Dir. Travis Cluff, Chris Lofing
Reviewer. Martyn Wakefield
From the visionaries behind the Blumhouse smash, THE GALLOWS, comes another refreshing take on the horror genre, this time taking on home invasion thriller through a fresh lens.
When a couple take a vacation in a rental home, little do they anticipate the owner knowing every little secret of their marriage and how unspiralling the cracks reveals much deeper holes in their companionship than they planned to unravel. Bart Johnson and Jill Awbrey (who also wrote the script), tread a fine line between love and hate as the pair fight for survival against someone who is treating them as playthings of torture until the shocking reveal.
At times nasty, the unrelenting tension never lets up and even when the curveball of Arbrey's script takes the characters in a full 180 degree turn with a Shyamalan level twist, the horror never lets up. It's quite a timely and relevant plot device that plays on real world issues tackled sensitively enough to not alienate those it pokes at, giving inward reflection of what it means in 2022 to be in a stable relationship and how far that has evolved since the 20th century.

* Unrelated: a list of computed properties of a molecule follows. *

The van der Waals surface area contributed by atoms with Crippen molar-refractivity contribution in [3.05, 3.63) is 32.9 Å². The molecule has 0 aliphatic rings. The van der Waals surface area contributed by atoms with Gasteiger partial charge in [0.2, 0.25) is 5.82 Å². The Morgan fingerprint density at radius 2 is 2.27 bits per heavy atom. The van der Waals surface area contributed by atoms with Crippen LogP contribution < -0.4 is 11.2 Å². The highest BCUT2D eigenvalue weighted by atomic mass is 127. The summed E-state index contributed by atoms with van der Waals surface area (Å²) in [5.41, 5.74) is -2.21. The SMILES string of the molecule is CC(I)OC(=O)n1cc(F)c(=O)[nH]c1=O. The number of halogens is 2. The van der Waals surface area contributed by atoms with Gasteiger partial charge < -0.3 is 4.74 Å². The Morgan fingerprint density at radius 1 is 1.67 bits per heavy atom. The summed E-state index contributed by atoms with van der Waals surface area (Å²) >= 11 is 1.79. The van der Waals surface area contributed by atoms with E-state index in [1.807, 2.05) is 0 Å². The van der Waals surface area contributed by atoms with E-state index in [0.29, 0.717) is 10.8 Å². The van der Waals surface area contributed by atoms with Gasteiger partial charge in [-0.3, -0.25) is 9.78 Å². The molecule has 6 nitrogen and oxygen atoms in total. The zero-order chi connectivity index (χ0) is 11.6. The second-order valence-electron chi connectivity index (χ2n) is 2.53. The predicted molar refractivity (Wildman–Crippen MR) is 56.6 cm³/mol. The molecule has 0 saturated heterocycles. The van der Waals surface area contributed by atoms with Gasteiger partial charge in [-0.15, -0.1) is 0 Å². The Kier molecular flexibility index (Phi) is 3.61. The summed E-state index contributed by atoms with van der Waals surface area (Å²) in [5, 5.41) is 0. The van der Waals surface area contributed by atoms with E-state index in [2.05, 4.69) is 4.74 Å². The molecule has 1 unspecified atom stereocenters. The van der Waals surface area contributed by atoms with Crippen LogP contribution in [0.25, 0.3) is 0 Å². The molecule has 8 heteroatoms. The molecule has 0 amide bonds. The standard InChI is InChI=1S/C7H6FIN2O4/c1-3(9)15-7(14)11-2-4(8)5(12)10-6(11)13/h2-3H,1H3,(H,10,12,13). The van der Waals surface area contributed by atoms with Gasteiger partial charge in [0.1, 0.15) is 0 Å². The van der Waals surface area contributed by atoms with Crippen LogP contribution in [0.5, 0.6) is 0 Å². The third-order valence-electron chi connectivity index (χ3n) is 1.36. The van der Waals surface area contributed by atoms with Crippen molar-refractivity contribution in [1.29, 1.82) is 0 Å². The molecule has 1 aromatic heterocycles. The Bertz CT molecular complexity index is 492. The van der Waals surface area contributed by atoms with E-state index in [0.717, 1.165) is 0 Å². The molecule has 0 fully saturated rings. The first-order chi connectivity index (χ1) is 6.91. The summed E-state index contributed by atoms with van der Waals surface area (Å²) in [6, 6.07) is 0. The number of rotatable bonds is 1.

As with most home invasion films, it's the scales of comfort versus discomfort as someone stalks their prey and have little control or knowledge of what is going on that brings the real levels of suspense and like THE GALLOWS, HELD doesn't quite reinvent the genre but gives it enough fresh coating to give tenured horror fans something to enjoy and talk about long after the credits finish.